« AnteriorContinuar »
No. 72.] DECEMBER, 1822. [Vol. VI.
AN ACCOUNT OF BAMBOROUGH CASTLE,
IN THE COUNTY OF NORTHUMBERLAND,
(WITH A WOOD-CUT.) This Castle stands on the crown of a high rock, triangular in figure, one of the points projecting into the sea, being nearly 150 feet perpendicular above the level of low water-mark. It is said to have been built by Ida, King of Northumberland, about A.D. 560; but MR. WALLIS is of opinion that the ancient round tower on the land side, which is of the Doric order, is the work of the Romans. The outer walls of the Castle enclose an area of upwards of eight
The gateway is on the south-east, which is the only accessible part of the rock; and this was defended by a deep ditch cut through a narrow neck on the brink of the precipice above the sea, and communicated with the main land by a draw-bridge, which is strengthened by two round towers. In regard to natural strength, there is not a situation in all Nore, thumberland equal to Bamborough Castle. From the great tower the prospect is most extensive, various, VOL. VI.
and picturesque. To the north is seen the bold, commanding castle on Holy Island; and beyond it the town and fortifications of Berwick : to the southeast are seen the whole group of Farn Islands : and to the south, on the nearest cliffs, Dunstanbrough Castle; behind which are seen the winding shore, with its creeks and bays, and multitudes of vessels, lying in their ports, or under sail.
The extreme point of view is Tynemouth, whose ruined monastery gives an obelisk to terminate the landscape. The inland prospect gradually inclines towards the sea, displaying a fine cultivated country, with numerous villages and hamlets.
A strong fortress like Bamborough Castle, on the borders of two hostile kingdoms, has of course been the subject of many severe contentions, and has been owned by many masters. In the tenth year of QUEEN ELIZABETH it was governed by Sir John Foster, when it was escheated to the Crown. His grandson, John Foster, Esq., had a grant of it from King JAMES; but in 1715, it was forfeited, and purchased by Lord Crewe, Bishop of Durham. His Lordship, having no family, left the whole of the manor and castle of Bamborough, with other considerable estates, to the amount of several thousand pounds per annum, vested in trustees, to be applied to unconfined charitable uses. His will bears date June 24th, 1720, and he died September 18th of the same year, in the eighty-eighth year of his age. After his death, the Castle underwent considerable repairs, under the judicious direction of the late Dr. SHARP, who fitted up a suite of rooms in the great square tower for him. self and his family, which has since been occupied by the successive Archdeacons; the rest of the apartments are appropriated to other useful purposes. The upper part is a large granary, from whence the poor,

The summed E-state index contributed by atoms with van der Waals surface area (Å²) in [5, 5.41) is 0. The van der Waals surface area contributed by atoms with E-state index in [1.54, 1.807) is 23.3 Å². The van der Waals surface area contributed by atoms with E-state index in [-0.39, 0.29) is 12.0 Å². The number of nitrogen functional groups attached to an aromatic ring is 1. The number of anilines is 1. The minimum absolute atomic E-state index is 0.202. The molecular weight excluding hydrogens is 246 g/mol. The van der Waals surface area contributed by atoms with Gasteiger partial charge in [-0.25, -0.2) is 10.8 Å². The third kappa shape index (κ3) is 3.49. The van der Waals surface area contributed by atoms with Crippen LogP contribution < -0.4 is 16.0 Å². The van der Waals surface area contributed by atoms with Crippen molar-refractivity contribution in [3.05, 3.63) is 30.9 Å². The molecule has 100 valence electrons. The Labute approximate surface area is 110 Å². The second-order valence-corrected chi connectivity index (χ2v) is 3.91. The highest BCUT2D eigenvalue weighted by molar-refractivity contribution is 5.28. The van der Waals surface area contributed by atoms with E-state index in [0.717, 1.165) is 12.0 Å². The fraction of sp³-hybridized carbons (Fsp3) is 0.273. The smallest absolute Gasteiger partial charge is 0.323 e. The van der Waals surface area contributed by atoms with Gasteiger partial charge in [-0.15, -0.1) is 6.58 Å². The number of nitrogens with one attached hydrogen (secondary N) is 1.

without distinction, even in the dearest times, are supplied with corn at four shillings per bushel : and a windmill is erected for their use. There are a meal-market and a grocer's shop for the use of the labouring poor, which are opened every Tuesday and Friday, to those who are deemed objects of charity, to whom a ticket is given at the beginning of each year, regulated according to the number of the family. The meal is sold at a reduced price, and the groceries at prime cost. As the extension of this charity is not limited by any distance of place, the annual number of persons on the list is about 1300; but in years of particular scarcity the number is much increased. There is also an infirmary here, kept at the expense of the trust, where a surgeon attends every Wednesday and Saturday, and gives advice and medicine gratis. From October 17th, 1809, to Oct. 17th, 1810, 1159 patients shared in the benefits of this institution.* Another part of the Castle is appropriated to a school, in which an unlimited number of scholars, boys and girls, are taught gratis, on DR. BELL's plan of education. Twenty poor girls, called boarders, taken at about nine years of age, are here provided with every requisite till they are sixteen, or fit for service. They are taught whatever is necessary to qualify them for useful life; and when put out to service are furnished with suitable clothing, and a sum of money, till their wages are due. At the end of the first year's service, on producing a good character from their master or mistress, they receive a handsome donation
History of Northumberland,